International Baccalaureate (IB)
The International Baccalaureate is a not-for-profit international educational foundation. Founded in 1968 and headquartered in Geneva, Switzerland, it has since educated over 1 million students. There are currently 3,521 IB schools, offering a total of 4,377 programs in 144 countries.
The IB offers four educational programmes across the world. Central to the IB is the concept of education as a lifelong process.
IB programmes have a reputation for:
• maintaining high academic standards
• arming students with life skills and preparing them for life in a globalized world
• developing young people who are active, knowledgeable and caring, and prepared for life in a global society
At EAC, we offer IB courses to students in grades 11 and 12, giving them all the resources to successfully earn the Full IB Diploma. Here, we believe that all students are capable of completing rigorous coursework. An overwhelming majority of our students complete all of their coursework in the IB. As we hope to promote inclusivity and access, we do not require that our students demonstrate competency in pre-requisite courses or have a specific course grade before enrolling in IB coursework. Those students designated as ELL or Special Needs are also given access to the rigors of the IB. We believe that with excellent instruction, support and a willingness to try on behalf of the student, all members of the EAC community can maximize their individual potential. That's why we call it IB For All.
The IB Diploma Program
The International Baccalaureate Diploma Program (IB DP) seeks to provide a holistic education whereby candidates reflect their roles as responsible and compassionate local community members and global citizens. As with all IB programs the focus is on the development of the whole child within the context of the Learner Profile.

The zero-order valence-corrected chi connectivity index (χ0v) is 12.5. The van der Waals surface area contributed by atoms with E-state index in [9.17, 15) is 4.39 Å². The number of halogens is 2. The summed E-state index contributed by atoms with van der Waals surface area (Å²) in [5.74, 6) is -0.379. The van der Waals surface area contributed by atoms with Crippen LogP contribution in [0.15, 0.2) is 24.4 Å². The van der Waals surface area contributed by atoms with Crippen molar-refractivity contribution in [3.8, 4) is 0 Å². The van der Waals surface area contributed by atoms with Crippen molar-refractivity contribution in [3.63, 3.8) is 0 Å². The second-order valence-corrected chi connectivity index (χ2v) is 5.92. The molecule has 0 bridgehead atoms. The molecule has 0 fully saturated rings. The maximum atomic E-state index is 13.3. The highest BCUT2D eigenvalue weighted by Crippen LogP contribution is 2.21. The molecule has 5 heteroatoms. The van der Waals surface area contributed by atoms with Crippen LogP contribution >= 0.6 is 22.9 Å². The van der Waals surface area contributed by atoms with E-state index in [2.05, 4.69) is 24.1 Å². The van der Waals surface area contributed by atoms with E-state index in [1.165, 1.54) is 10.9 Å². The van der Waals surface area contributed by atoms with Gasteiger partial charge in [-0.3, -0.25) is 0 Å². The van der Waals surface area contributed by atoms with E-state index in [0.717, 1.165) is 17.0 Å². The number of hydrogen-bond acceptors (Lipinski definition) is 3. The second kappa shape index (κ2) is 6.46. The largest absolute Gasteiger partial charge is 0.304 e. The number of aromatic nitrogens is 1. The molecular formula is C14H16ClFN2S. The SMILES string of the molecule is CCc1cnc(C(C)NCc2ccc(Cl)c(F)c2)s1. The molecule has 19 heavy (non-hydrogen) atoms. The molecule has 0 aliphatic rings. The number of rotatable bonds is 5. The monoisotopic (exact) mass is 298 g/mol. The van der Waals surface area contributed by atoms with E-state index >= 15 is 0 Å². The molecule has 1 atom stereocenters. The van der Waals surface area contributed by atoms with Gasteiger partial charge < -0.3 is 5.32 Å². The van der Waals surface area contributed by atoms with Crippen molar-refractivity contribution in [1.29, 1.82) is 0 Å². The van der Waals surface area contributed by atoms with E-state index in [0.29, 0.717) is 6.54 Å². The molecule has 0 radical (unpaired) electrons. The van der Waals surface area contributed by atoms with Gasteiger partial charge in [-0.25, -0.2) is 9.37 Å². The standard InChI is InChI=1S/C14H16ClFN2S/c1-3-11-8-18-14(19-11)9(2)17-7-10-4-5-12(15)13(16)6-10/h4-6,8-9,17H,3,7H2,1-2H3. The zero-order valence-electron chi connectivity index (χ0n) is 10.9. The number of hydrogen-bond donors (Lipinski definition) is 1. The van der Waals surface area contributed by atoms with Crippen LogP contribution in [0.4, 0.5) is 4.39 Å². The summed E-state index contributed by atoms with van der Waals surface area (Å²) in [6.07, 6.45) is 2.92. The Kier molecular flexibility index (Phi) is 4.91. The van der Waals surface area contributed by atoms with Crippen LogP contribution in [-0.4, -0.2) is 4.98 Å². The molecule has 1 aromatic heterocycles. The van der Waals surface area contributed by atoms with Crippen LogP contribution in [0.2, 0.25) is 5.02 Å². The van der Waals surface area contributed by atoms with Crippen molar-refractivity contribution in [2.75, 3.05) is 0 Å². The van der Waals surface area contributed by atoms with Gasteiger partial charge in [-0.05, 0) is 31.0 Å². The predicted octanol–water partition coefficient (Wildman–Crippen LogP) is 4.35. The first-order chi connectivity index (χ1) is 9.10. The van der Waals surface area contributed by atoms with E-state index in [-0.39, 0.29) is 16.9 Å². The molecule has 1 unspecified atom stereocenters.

The IB Diploma Program is a demanding pre-university course of study that leads to examinations. It is designed for highly motivated secondary school students in grades 11 and 12. To be awarded the IB Diploma, a student must demonstrate a strong commitment to learning, in terms of mastery of subject content and in the development of skills and attitudes necessary for success at the tertiary level. The IB Diploma is held in high esteem throughout the world and the student who is awarded the IB Diploma gains access to the world’s leading universities. The IB Diploma Program is a comprehensive two-year international curriculum that generally allows students to fulfill the requirements of their national or state education systems. The Diploma Program incorporates the best elements of national systems, without being based on any one.
IB Diploma Program Core Elements